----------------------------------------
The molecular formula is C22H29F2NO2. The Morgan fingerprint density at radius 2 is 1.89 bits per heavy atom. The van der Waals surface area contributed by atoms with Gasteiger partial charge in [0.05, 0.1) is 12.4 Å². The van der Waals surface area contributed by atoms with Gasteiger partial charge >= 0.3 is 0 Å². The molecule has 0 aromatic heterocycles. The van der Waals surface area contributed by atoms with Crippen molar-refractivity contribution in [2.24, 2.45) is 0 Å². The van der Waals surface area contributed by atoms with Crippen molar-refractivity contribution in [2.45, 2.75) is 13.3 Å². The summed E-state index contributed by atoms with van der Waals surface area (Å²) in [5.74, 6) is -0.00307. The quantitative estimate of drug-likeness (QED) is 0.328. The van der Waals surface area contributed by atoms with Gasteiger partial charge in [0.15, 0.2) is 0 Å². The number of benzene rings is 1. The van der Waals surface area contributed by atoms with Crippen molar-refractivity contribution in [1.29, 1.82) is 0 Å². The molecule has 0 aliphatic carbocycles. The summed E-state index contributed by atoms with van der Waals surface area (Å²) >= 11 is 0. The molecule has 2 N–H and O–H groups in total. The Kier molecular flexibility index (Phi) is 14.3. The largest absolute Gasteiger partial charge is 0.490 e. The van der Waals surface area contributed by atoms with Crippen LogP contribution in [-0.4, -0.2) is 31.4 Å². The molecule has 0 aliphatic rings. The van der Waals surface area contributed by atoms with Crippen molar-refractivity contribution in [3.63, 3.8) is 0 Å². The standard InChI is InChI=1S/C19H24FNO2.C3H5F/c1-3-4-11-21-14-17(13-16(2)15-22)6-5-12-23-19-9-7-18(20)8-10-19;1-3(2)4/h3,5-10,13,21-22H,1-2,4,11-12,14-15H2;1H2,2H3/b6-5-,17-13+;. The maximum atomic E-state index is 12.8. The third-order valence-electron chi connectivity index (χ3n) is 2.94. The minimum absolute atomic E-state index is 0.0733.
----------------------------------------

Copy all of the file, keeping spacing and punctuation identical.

The molecular formula is C22H29F2NO2. The Morgan fingerprint density at radius 2 is 1.89 bits per heavy atom. The van der Waals surface area contributed by atoms with Gasteiger partial charge in [0.05, 0.1) is 12.4 Å². The van der Waals surface area contributed by atoms with Gasteiger partial charge >= 0.3 is 0 Å². The molecule has 0 aromatic heterocycles. The van der Waals surface area contributed by atoms with Crippen molar-refractivity contribution in [2.24, 2.45) is 0 Å². The van der Waals surface area contributed by atoms with Crippen molar-refractivity contribution in [2.45, 2.75) is 13.3 Å². The summed E-state index contributed by atoms with van der Waals surface area (Å²) in [5.74, 6) is -0.00307. The quantitative estimate of drug-likeness (QED) is 0.328. The van der Waals surface area contributed by atoms with Gasteiger partial charge in [0.15, 0.2) is 0 Å². The number of benzene rings is 1. The van der Waals surface area contributed by atoms with Crippen molar-refractivity contribution in [1.29, 1.82) is 0 Å². The molecule has 0 aliphatic carbocycles. The summed E-state index contributed by atoms with van der Waals surface area (Å²) >= 11 is 0. The molecule has 2 N–H and O–H groups in total. The Kier molecular flexibility index (Phi) is 14.3. The largest absolute Gasteiger partial charge is 0.490 e. The van der Waals surface area contributed by atoms with Crippen LogP contribution in [-0.4, -0.2) is 31.4 Å². The molecule has 0 aliphatic rings. The van der Waals surface area contributed by atoms with Crippen molar-refractivity contribution in [3.63, 3.8) is 0 Å². The standard InChI is InChI=1S/C19H24FNO2.C3H5F/c1-3-4-11-21-14-17(13-16(2)15-22)6-5-12-23-19-9-7-18(20)8-10-19;1-3(2)4/h3,5-10,13,21-22H,1-2,4,11-12,14-15H2;1H2,2H3/b6-5-,17-13+;. The maximum atomic E-state index is 12.8. The third-order valence-electron chi connectivity index (χ3n) is 2.94. The minimum absolute atomic E-state index is 0.0733.